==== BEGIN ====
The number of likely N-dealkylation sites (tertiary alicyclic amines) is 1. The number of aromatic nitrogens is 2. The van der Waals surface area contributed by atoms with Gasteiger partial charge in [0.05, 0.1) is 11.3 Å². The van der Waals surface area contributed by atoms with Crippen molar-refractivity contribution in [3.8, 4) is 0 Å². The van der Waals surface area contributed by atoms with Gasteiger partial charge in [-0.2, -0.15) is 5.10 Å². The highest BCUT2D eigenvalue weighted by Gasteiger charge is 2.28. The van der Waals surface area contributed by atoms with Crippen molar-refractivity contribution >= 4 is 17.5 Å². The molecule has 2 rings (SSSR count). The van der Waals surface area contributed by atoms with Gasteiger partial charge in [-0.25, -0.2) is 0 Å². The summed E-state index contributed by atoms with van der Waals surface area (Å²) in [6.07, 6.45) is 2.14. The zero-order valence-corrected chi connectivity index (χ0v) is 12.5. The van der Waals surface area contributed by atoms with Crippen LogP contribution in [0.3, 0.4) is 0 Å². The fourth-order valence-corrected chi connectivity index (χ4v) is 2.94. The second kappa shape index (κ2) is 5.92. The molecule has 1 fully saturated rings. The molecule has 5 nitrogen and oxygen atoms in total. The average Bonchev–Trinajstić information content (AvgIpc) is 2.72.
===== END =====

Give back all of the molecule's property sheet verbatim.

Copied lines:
The number of likely N-dealkylation sites (tertiary alicyclic amines) is 1. The number of aromatic nitrogens is 2. The van der Waals surface area contributed by atoms with Gasteiger partial charge in [0.05, 0.1) is 11.3 Å². The van der Waals surface area contributed by atoms with Crippen molar-refractivity contribution in [3.8, 4) is 0 Å². The van der Waals surface area contributed by atoms with Gasteiger partial charge in [-0.2, -0.15) is 5.10 Å². The highest BCUT2D eigenvalue weighted by Gasteiger charge is 2.28. The van der Waals surface area contributed by atoms with Crippen molar-refractivity contribution >= 4 is 17.5 Å². The molecule has 2 rings (SSSR count). The van der Waals surface area contributed by atoms with Gasteiger partial charge in [-0.25, -0.2) is 0 Å². The summed E-state index contributed by atoms with van der Waals surface area (Å²) in [6.07, 6.45) is 2.14. The zero-order valence-corrected chi connectivity index (χ0v) is 12.5. The van der Waals surface area contributed by atoms with Crippen LogP contribution in [0.3, 0.4) is 0 Å². The fourth-order valence-corrected chi connectivity index (χ4v) is 2.94. The second kappa shape index (κ2) is 5.92. The molecule has 1 fully saturated rings. The molecule has 5 nitrogen and oxygen atoms in total. The average Bonchev–Trinajstić information content (AvgIpc) is 2.72.